Saturday, August 29, 2009

Thursday, August 27, 2009

My name s Mackenzie

My name is not white girl, branquinha, muzungu, or any other reference to me by my color.

Muzungu (“white person” in Luganda or Swahili) is the word of choice here. It’s cute when a 3 year old says “hi muzungu” as I pass, because they are being friendly and don’t know any better. It’s nothing short of irritating when a man shouts “muzungu” at me from the window of a passing truck or a matatu (public transportation - think VW van made into a sort of bus).

I don’t like being classified for being pale. They children I live with are good about it since they see so many white people, but anywhere else I go I hear shouts of “hi muzungu” or even worse, the high pitched “how are you?” because obviously white people sound like that. I am overcharged on everything that doesn’t have a price tag physically on it, because people assume that since I am white, I have money. I have taken to bringing one of the Uncles with me when I shop in the neighborhood, because it doesn’t happen when I’m with someone Ugandan who knows what the price is supposed to be.

I realize that being “muzungu” does carry certain privileges, too, though, so I can’t be only irritated. Bodas will always stop for me, even when I want to walk. Most people are eager to talk to me. I can walk into some of the nicest hotels in the city and not be questioned (this one has been tested). I could have jumped into their pool with all its fountains and grandeur, and no one would have given it a passing thought.

So, although I might be annoyed at being heckled and overcharged, even here my race carries privileges I haven’t earned. I am more accepted here in Kampala than people from different Kingdoms within Uganda. I am told not to interfere in such matters, but it does trouble me. I am still trying to better understand these issues. Maybe once I am more comfortable, I can even share more stories about what I have already seen.

Thank you again for your support. Know that I am fine, just trying to make sense of all that I am experiencing. Moving to a completely different culture is a lot to take in, and I am learning more every day.

Saturday, August 22, 2009

A few pictures from our outing to the pool.

I spent over an hour trying to upload a video, but it wouldn't work. Sorry!

Saturday, August 15, 2009

Welcome, Sister

I have spent a week here in Uganda already. Sorry for the delay in an update, but I do not have internet access. I have already had so many adventures, I don’t even know where to start!I am living in BULA Children’s home with 19 full-time children, 4 full-time adults, and one other volunteer. Right now the children are on holiday, so we have 6 additional children home from secondary school where they are boarding students. In celebration of everyone being home, “we” are having chicken for dinner tonight (I am a vegetarian). Right now, they are killing the chickens in the backyard, and I am cringing.The children are very sweet, and I have been welcomed so warmly!! They have trouble pronouncing my name, so I have become Sister Brown instead. I have finally learned all of their names, too. In addition to the humans, we have a very skittish guard dog named Tiger, and we just got the cutest little black kitten that the children named Garfield. I am so happy to have animals around! I have met the headmistress and several of the teachers at St. Kizito, and they are also very friendly and warm and eager for the afterschool program to begin. I will be an aid in the nursery classroom on Mondays because they have so many children, and then I will work with P1 and P2 afterschool on Tuesdays, P3 and P4 on Wednesdays, and P5 and P6 on Thursdays. I can’t wait to meet the children. Every time I visit Gganda the smallest children in the village shout “hi muzungu” as I am riding past. They are adorable!I don’t want to make this too long, but know that I am happy and healthy and looking forward to an exciting week. Thank you for all of your support!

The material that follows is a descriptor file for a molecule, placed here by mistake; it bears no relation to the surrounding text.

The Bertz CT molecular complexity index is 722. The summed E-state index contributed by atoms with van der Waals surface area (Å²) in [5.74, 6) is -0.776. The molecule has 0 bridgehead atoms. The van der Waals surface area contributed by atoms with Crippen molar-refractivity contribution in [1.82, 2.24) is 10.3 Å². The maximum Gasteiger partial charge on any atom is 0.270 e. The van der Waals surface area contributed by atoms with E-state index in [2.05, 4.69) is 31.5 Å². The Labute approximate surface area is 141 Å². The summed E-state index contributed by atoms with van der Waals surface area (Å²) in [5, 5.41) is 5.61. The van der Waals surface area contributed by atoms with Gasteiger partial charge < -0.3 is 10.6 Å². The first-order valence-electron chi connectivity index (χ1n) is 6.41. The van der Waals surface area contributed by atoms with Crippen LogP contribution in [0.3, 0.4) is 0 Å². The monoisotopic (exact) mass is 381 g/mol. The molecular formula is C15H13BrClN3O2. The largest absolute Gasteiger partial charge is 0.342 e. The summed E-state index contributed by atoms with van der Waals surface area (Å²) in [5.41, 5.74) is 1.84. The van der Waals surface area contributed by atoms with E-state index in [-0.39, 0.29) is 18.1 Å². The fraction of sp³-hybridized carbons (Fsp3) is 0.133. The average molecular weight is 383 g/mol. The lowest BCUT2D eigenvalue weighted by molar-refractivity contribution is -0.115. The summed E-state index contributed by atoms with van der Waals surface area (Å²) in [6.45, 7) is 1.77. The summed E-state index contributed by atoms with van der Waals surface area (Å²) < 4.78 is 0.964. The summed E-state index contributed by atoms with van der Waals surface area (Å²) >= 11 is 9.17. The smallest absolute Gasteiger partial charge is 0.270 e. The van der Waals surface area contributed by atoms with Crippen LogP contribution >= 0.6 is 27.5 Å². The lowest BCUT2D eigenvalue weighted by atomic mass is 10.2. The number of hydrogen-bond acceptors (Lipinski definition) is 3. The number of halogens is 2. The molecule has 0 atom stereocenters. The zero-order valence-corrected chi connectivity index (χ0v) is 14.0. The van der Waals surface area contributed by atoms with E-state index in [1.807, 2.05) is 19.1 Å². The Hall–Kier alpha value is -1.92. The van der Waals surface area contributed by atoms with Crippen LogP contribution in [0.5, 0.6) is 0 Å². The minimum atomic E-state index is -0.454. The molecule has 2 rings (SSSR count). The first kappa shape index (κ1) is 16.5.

Tuesday, August 4, 2009

Leaving tomorrow!

The past few weeks have been a hectic mix of packing, reading, seeing friends and family, and thinking about the journey I'm about to begin. Now my suitcases are all packed and ready to go, and I'll head to the airport in the morning.

I can hardly wait to begin! Everything I read talks about the beauty of Uganda, and everyone I speak to who has been there gushes with the same sentiment about the landscape and the warmth of the Ugandan people. In two days, I'll be in a country that boasts the source of the Nile and silverback gorillas. I can't wait!

My parents are willing to field phone calls and answer questions while I am gone, so feel free to contact them. 304-329-1362